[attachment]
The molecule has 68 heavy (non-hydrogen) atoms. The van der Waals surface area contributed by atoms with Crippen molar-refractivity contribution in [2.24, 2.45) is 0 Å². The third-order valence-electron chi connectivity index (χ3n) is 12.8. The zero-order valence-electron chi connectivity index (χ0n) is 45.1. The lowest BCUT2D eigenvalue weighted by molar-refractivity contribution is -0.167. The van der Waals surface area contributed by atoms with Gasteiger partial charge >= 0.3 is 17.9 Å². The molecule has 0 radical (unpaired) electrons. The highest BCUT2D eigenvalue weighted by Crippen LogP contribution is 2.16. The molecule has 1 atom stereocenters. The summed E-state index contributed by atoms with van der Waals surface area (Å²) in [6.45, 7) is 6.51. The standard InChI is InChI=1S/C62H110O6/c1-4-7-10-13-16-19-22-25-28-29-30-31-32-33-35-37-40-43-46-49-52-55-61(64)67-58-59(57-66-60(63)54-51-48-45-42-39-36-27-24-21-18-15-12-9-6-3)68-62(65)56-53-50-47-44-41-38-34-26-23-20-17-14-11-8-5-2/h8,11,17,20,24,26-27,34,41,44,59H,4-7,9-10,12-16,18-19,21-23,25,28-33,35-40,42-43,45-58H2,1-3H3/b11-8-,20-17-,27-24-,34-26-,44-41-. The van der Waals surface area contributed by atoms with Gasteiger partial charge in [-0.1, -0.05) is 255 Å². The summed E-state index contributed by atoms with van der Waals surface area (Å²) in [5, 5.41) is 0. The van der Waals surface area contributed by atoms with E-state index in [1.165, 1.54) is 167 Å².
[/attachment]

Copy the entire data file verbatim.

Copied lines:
The molecule has 68 heavy (non-hydrogen) atoms. The van der Waals surface area contributed by atoms with Crippen molar-refractivity contribution in [2.24, 2.45) is 0 Å². The third-order valence-electron chi connectivity index (χ3n) is 12.8. The zero-order valence-electron chi connectivity index (χ0n) is 45.1. The lowest BCUT2D eigenvalue weighted by molar-refractivity contribution is -0.167. The van der Waals surface area contributed by atoms with Gasteiger partial charge >= 0.3 is 17.9 Å². The molecule has 0 radical (unpaired) electrons. The highest BCUT2D eigenvalue weighted by Crippen LogP contribution is 2.16. The molecule has 1 atom stereocenters. The summed E-state index contributed by atoms with van der Waals surface area (Å²) in [6.45, 7) is 6.51. The standard InChI is InChI=1S/C62H110O6/c1-4-7-10-13-16-19-22-25-28-29-30-31-32-33-35-37-40-43-46-49-52-55-61(64)67-58-59(57-66-60(63)54-51-48-45-42-39-36-27-24-21-18-15-12-9-6-3)68-62(65)56-53-50-47-44-41-38-34-26-23-20-17-14-11-8-5-2/h8,11,17,20,24,26-27,34,41,44,59H,4-7,9-10,12-16,18-19,21-23,25,28-33,35-40,42-43,45-58H2,1-3H3/b11-8-,20-17-,27-24-,34-26-,44-41-. The van der Waals surface area contributed by atoms with Gasteiger partial charge in [-0.1, -0.05) is 255 Å². The summed E-state index contributed by atoms with van der Waals surface area (Å²) in [5, 5.41) is 0. The van der Waals surface area contributed by atoms with E-state index in [1.165, 1.54) is 167 Å².